This second possibility is shown in the following figure:
Note that Facebook has already said that because of this change in revenue growth will slow down; but this is not inconsistent with the monopoly power of the place. Monopolists seek to maximize profits rather than income. In addition, this may also be just because Facebook worries will affect the user experience. It would be interesting to see how the company's financial situation will change with these changes.
Monopoly and Innovation
However, even if Facebook in the content discovery and distribution and digital advertising monopoly power, which for users will be a problem? Maybe even a good thing?
Facebook board member Peter Thiel is of course thinking. In the book "From 0 to 1", Thiel not only made it clear that the monopolies were ideal, but also said that the patterns I used were not useful because they assumed the world to be static.
In a static world, the monopolist is a lessee. If you monopolize the market, you can raise the price of the product; others have no choice but to buy it from you Like a well-known desktop game: the land lease between players in the rotation, but the rules of the game never change, you can not create a better real estate development method to win the game. In the game, the relative value of real estate is fixed, so you can do is try to buy them all. But the world is dynamic, we can create better new things. Creative monopolists create new things and give consumers more choices. Creative monopolies not only have no bad influence on the outside world; on the contrary, they are the better impetus to make the community better.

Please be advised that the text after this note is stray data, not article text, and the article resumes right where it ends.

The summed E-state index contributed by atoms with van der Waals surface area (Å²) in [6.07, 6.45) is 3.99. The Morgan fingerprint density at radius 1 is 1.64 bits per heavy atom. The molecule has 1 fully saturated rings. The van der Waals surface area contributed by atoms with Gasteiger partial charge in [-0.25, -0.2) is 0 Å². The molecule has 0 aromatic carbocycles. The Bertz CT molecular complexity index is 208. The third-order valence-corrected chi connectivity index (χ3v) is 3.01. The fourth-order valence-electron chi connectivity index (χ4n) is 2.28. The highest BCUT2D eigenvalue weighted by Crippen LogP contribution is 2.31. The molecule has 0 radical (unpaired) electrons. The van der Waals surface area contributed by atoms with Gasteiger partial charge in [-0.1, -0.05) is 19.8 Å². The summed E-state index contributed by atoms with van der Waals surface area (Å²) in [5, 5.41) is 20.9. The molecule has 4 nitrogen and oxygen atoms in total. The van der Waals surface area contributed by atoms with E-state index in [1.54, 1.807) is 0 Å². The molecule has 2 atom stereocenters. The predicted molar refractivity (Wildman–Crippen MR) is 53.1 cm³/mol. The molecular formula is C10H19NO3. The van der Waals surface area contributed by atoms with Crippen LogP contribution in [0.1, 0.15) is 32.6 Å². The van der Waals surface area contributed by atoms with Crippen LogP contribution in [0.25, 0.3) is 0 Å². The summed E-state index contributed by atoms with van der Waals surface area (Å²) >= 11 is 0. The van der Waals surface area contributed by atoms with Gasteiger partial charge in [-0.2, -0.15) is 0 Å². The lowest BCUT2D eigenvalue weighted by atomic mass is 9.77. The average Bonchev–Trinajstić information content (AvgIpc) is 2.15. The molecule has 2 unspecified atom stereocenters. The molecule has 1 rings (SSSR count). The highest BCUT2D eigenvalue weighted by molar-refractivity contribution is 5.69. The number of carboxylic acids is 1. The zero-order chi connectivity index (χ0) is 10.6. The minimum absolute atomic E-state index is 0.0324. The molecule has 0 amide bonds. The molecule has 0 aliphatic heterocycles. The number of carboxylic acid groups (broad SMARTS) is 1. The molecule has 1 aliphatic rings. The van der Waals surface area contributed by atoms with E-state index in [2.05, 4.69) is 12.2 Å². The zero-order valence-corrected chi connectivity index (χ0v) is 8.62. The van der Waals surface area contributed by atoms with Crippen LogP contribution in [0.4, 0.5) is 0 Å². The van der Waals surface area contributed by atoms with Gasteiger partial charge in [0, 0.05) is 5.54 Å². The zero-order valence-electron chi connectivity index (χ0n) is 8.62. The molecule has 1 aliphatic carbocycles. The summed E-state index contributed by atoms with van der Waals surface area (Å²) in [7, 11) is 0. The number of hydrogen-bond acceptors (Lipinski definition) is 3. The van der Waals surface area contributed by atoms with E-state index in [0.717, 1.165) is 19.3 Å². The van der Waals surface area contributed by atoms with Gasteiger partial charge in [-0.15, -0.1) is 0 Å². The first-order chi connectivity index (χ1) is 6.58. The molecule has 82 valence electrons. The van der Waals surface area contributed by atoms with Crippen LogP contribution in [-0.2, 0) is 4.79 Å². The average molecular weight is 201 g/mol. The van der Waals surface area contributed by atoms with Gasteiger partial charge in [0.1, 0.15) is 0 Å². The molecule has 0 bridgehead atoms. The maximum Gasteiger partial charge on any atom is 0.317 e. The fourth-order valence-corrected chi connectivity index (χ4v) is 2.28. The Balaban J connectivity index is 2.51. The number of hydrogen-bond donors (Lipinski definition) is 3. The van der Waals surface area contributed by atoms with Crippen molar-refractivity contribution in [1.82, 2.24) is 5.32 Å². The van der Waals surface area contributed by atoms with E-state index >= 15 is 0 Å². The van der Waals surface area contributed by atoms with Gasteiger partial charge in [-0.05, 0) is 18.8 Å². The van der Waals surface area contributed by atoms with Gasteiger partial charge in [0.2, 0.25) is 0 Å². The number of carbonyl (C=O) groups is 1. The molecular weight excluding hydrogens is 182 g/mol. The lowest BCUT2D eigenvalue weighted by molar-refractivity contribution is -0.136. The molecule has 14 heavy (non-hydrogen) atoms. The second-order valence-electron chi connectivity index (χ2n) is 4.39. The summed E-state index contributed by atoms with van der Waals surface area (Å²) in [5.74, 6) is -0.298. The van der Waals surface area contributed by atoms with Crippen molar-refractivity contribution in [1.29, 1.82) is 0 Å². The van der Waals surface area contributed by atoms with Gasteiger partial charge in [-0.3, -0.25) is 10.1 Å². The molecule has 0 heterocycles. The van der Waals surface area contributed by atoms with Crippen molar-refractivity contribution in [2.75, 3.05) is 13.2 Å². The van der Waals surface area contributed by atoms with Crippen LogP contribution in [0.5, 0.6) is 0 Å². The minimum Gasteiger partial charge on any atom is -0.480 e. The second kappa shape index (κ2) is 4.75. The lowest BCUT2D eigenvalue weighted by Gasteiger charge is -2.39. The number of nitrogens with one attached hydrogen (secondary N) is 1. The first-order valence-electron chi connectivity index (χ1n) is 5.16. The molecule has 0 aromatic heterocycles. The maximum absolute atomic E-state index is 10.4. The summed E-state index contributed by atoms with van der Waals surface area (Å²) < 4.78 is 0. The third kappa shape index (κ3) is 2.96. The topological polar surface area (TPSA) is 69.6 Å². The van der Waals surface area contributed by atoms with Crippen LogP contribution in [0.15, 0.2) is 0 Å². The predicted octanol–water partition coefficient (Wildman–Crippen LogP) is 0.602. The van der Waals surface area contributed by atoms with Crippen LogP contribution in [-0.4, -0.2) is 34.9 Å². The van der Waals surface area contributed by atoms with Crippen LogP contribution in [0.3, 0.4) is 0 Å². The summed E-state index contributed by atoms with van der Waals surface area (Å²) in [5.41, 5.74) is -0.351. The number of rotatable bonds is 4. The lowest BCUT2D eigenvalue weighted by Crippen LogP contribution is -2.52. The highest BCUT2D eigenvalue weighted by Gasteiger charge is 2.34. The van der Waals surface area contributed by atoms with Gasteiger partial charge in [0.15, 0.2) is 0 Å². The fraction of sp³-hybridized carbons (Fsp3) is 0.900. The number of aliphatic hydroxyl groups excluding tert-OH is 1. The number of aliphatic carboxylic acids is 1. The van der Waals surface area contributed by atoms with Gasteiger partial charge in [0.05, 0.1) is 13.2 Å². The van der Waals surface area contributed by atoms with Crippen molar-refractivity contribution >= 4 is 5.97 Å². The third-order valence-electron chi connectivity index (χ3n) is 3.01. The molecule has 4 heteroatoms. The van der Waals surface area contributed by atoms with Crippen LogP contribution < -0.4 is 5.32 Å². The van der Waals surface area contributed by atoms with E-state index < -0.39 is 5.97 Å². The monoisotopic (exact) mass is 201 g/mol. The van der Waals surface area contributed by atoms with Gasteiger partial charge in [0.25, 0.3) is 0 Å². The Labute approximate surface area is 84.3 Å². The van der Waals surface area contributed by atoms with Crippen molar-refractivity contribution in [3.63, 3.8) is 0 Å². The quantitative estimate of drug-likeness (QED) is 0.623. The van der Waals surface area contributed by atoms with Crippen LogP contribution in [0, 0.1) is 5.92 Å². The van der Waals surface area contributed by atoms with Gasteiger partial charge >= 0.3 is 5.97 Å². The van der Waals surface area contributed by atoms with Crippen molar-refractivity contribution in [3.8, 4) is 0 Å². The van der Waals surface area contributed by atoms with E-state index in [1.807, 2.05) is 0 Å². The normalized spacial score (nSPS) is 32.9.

The vitality of emerging monopolies explains why old monopolies do not resist innovation. Apple's iOS system has led the way, the rise of mobile computing quickly from Microsoft's decades of operating system dominance pushed down. Prior to that, Microsoft's software monopoly replaced the United States IBM's 20th century, 60 to 70 years of hardware monopoly. Almost the whole of the twentieth century, the telephone service industry was monopolized by the US telegraph company, and now everyone can buy a cell phone from a random supplier. If the trend of monopoly is to hinder progress, then we should resist this dangerous business. But the history of progress is in fact a monopoly of the process of continuous upgrading. Monopolies to promote social progress, because several years or even decades of monopoly profits is a powerful innovation motive. Monopolies will also continue to innovate, because profits give them the planning of long-term future capital, so that they have the ability to invest in ambitious research projects, these are trapped in the competition of enterprises want to think.